Interacting Effects of Goal Setting and Self- or Other-Referenced Feedback on Childrens Development of Self-Efficacy and Cognitive Skill Within the Taiwanese Classroom Academic Article uri icon

abstract

  • Eighty-four fourth-grade Taiwanese children were randomly assigned to 1 of 4 treatment groups: goal setting with self-referenced feedback, goal setting with social-referenced feedback, self-referenced feedback only, and social-referenced feedback only. Students then participated in a regular classroom unit of instruction on fractions. Children in the self-referenced groups demonstrated significantly higher fraction skill and self-efficacy than did children in the social-referenced groups; goal setting had no effect. There was a deterioration of social-referenced students' willingness to perform the task over multiple sessions, with this group setting significantly lower goals over time. In addition, a significant correlation between students' mastery and performance goal orientation scores was obtained, suggesting a cultural influence on performance.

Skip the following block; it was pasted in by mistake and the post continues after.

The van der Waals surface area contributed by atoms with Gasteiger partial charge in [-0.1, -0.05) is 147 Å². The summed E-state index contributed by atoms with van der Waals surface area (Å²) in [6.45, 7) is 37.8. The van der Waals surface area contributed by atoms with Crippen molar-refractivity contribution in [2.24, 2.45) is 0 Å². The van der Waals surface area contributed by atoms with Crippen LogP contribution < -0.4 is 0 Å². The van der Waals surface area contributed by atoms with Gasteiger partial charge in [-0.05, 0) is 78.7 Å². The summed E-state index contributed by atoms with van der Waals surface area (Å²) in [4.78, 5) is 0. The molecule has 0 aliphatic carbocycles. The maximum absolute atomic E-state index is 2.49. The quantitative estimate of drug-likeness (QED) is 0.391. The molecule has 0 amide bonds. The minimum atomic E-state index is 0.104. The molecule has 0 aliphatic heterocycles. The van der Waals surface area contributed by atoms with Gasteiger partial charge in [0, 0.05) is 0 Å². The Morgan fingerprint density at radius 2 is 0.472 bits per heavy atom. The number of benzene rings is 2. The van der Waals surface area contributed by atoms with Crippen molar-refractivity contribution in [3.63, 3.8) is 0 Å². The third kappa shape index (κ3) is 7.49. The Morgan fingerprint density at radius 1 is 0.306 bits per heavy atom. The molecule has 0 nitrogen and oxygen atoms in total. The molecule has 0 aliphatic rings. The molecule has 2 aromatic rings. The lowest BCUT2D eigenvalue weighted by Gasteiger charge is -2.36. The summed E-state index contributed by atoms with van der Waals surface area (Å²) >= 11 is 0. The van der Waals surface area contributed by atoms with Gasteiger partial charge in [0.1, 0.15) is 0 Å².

published proceedings

  • Journal of Educational Psychology

altmetric score

  • 1

author list (cited authors)

  • Shih, S., & Alexander, J. M.

citation count

  • 45

complete list of authors

  • Shih, Shu-Shen||Alexander, Joyce M

publication date

  • January 1, 2000 11:11 AM